Effect of Mixing Methods on the Biodegradation of Sorbed Naphthalene and Phenanthrene in Soils

  • Received : 2009.03.17
  • Accepted : 2010.02.19
  • Published : 2010.06.30


The purpose of this study was to investigate the effect of mixing methods on the biodegradation of sorbed naphthalene and phenanthrene in soils. Biodegradation was initiated by inoculating Pseudomonas sp. KM1 into equilibrated soil slurry vials. Four different mixing methods, including no mixing, orbital shaking, rolling and rotating were utilized to enhance the biodegradation of both naphthalene and phenanthrene. The experimental results showed that the sorbed compounds were more effectively biodegraded with rolling and rotating mixing methods. The sorbed naphthalene concentrations were reduced to 0 mg/kg via the rolling and rotating methods. However, with no mixing and the orbital shaking methods, the sorbed naphthalene concentrations were comparatively high, ranging from 2.59 to 20.45 mg/kg. Similar trends were observed for the biodegradation of phenanthrene, but the concentrations remaining were higher than those of naphthalene, due to the limited bioavailability of the sorbed phenanthrene. The rolling and rotating mixing methods are suggested can distribute bacteria uniformly in the slurry system; improve the mass transfer rate and the probability of physical contact between bacteria and the sorbed contaminants, resulting in higher bioavailability of the contaminants.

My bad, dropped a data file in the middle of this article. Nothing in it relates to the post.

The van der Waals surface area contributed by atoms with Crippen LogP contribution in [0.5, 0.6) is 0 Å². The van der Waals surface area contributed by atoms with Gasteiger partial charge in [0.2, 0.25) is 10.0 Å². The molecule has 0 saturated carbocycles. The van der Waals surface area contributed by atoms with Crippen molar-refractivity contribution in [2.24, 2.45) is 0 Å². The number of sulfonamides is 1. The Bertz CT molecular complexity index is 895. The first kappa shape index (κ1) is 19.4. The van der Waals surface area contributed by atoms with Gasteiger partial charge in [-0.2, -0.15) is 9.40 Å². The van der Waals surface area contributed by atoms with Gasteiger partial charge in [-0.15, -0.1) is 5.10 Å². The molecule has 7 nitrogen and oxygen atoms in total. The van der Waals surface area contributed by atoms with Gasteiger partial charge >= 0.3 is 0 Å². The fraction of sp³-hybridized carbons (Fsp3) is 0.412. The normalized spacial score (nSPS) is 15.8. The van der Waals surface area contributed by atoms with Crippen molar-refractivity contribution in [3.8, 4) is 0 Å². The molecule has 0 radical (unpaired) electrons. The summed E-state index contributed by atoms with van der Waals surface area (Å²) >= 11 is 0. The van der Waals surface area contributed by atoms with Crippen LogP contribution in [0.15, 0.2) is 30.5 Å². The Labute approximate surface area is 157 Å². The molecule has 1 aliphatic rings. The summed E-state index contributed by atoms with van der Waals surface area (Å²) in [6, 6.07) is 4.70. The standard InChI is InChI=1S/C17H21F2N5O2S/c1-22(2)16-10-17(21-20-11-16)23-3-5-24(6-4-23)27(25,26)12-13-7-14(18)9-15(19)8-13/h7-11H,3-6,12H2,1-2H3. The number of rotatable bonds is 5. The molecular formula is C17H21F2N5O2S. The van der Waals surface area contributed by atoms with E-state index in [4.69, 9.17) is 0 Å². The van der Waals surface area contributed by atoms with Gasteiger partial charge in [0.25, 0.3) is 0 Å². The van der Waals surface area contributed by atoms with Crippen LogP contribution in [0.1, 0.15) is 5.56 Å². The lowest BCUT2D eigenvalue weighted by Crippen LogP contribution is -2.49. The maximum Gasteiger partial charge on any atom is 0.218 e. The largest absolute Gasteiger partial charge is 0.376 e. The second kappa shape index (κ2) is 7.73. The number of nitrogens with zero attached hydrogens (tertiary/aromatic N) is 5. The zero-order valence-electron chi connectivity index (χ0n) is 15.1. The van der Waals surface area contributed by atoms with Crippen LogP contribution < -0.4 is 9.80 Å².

Mixing effects;Biodegradation;Naphthalene;Phenanthrene;Soils


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Supported by : Korea Industrial Technology Foundation (KOTEF)